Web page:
The Science Behind Negative Ions

Historical documents describe "ill," "evil" or "devil" winds (full of positive ions) that drive people insane.

These ill winds that blew no good were named:

"Italy suffers through the sirocco; in the Pacific Northwest, it's the Chinook. The sharav afflicts Israelis, and Western Europeans persevere through the foehn. The American Southwest endures the Santa Ana; the ghibli rages across Libya; southern France has its mistral, and the zonda roars through the Argentine Andes."

Scientists aren't sure why blustery winds makes people feel bad but acknowledge that's it's a real condition.

A study from Israel cited in a New York Times article published on October 6, 1981, revealed that during the sharav, "thirty percent of the [Israeli] population becomes ill with migraine, nausea, vomiting, irritability, dimness of vision, respiratory symptoms and other [sharav-induced] effects."

On the flip side, odorless, tasteless, and invisible negative ions that we inhale abundantly in certain conditions produce biochemical reactions that raise levels of the mood chemical serotonin after they enter the bloodstream. Negative ions are thought to help lift depression, relieve stress, and boost energy during the day.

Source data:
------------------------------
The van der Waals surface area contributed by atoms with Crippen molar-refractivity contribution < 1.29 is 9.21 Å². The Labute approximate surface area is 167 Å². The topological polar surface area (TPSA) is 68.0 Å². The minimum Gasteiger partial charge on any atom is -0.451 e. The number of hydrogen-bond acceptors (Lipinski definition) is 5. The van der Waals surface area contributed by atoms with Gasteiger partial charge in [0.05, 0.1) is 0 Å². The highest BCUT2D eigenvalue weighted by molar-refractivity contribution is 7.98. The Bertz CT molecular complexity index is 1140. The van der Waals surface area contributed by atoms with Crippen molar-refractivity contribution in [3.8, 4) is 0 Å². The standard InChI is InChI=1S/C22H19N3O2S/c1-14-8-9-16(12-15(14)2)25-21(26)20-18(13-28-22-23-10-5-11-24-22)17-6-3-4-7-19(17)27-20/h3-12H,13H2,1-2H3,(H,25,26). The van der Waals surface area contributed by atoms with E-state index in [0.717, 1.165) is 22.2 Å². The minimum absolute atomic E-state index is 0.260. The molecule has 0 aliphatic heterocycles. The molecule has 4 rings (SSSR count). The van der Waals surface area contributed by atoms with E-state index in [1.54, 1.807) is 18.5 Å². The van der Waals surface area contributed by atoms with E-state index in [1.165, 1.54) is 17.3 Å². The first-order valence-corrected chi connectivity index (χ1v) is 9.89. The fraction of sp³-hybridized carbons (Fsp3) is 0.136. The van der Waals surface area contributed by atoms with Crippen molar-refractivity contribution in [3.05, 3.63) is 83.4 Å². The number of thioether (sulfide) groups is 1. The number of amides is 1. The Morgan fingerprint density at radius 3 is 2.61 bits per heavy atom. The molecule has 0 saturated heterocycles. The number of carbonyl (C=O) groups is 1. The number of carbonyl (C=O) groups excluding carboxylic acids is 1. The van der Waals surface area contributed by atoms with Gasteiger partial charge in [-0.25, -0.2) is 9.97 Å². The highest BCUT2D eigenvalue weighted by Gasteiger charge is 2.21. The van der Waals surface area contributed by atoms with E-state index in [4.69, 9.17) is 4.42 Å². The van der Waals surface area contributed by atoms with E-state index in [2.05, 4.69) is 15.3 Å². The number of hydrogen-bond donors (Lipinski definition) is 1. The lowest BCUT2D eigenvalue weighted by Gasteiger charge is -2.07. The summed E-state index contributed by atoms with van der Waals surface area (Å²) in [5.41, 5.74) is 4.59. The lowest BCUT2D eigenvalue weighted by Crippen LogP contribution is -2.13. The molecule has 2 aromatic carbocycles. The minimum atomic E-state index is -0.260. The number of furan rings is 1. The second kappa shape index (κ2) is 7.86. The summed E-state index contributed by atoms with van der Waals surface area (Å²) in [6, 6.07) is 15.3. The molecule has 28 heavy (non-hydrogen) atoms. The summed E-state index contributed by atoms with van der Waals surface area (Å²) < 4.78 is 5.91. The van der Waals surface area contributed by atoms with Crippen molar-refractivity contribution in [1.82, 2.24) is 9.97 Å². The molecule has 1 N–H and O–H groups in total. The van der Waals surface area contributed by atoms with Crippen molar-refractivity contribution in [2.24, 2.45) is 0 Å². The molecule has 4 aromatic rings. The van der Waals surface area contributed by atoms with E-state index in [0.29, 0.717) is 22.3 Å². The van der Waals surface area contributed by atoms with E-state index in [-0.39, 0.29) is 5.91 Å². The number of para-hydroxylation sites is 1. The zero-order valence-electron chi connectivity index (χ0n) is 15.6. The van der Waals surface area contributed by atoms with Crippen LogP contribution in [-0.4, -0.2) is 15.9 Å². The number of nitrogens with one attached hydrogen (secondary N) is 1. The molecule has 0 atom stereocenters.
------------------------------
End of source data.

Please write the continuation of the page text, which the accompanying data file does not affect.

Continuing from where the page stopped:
Michael Terman, PhD, of New York's Columbia University, explained the positive effect of negative ions on us humans:

"The action of the pounding surf creates negative air ions and we also see it immediately after spring thunderstorms when people report lightened moods."

But is this woo-woo science?

The results of one modern scientific inquiry are all over the board:

"Some experimental research indicates that exposure to negative air ions is linked to reduced depression severity, lower psychological stress, less anxiety, and enhanced well-being.

"Others suggest that exposure to positive air ions may be associated with feelings of unpleasantness, irritability, and heightened anxiety; while some have found no mood alterations associated with air ionization."

Nonetheless, Columbia University studies of people with winter and chronic depression linked negative ion generators to reducing depression as much as antidepressants - with relatively no side effects.

Negative ions are thought to increase the flow of oxygen to the brain, resulting in greater alertness, less drowsiness, and more cognitive energy. They may offer protection against germs in the air, decreasing irritation from inhaling airborne particles that cause sneezing, coughing or an irritated throat.

People's reactions to ionized air varies, too. Some are more sensitive to atmospheric changes than others. It's entirely possible that the beneficial effects of my negative air ionizer will merely cancel out the harmful positive ions produced by my computer and other electronic devices.

It's also possible that my room fan isn't medical-grade and will have no noticeable effect. I'm still [ahem] up in the air about it.

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